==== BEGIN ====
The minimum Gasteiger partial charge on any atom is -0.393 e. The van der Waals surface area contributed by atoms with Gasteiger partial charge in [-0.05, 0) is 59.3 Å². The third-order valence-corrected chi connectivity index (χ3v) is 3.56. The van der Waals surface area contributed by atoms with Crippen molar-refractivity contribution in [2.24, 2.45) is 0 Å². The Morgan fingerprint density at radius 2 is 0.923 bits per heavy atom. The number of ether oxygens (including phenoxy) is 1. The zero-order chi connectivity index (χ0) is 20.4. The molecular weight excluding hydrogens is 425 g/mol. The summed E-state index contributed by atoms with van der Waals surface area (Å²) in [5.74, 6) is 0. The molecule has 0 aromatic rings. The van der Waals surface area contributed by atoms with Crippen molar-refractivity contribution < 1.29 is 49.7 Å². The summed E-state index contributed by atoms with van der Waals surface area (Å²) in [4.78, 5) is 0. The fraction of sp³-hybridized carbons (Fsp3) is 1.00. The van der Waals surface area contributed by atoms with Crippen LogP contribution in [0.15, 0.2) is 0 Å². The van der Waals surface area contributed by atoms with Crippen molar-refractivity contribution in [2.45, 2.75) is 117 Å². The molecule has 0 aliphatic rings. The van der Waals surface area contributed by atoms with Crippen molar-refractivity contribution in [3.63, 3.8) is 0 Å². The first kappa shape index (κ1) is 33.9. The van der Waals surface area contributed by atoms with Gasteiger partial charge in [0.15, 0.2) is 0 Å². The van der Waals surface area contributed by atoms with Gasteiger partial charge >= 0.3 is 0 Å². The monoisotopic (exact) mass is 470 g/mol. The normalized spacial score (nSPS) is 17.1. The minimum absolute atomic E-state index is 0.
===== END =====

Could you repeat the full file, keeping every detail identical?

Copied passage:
The minimum Gasteiger partial charge on any atom is -0.393 e. The van der Waals surface area contributed by atoms with Gasteiger partial charge in [-0.05, 0) is 59.3 Å². The third-order valence-corrected chi connectivity index (χ3v) is 3.56. The van der Waals surface area contributed by atoms with Crippen molar-refractivity contribution in [2.24, 2.45) is 0 Å². The Morgan fingerprint density at radius 2 is 0.923 bits per heavy atom. The number of ether oxygens (including phenoxy) is 1. The zero-order chi connectivity index (χ0) is 20.4. The molecular weight excluding hydrogens is 425 g/mol. The summed E-state index contributed by atoms with van der Waals surface area (Å²) in [5.74, 6) is 0. The molecule has 0 aromatic rings. The van der Waals surface area contributed by atoms with Crippen molar-refractivity contribution < 1.29 is 49.7 Å². The summed E-state index contributed by atoms with van der Waals surface area (Å²) in [4.78, 5) is 0. The fraction of sp³-hybridized carbons (Fsp3) is 1.00. The van der Waals surface area contributed by atoms with Crippen LogP contribution in [0.15, 0.2) is 0 Å². The van der Waals surface area contributed by atoms with Crippen molar-refractivity contribution in [2.45, 2.75) is 117 Å². The molecule has 0 aliphatic rings. The van der Waals surface area contributed by atoms with Crippen molar-refractivity contribution in [3.63, 3.8) is 0 Å². The first kappa shape index (κ1) is 33.9. The van der Waals surface area contributed by atoms with Gasteiger partial charge in [0.15, 0.2) is 0 Å². The van der Waals surface area contributed by atoms with Gasteiger partial charge >= 0.3 is 0 Å². The monoisotopic (exact) mass is 470 g/mol. The normalized spacial score (nSPS) is 17.1. The minimum absolute atomic E-state index is 0.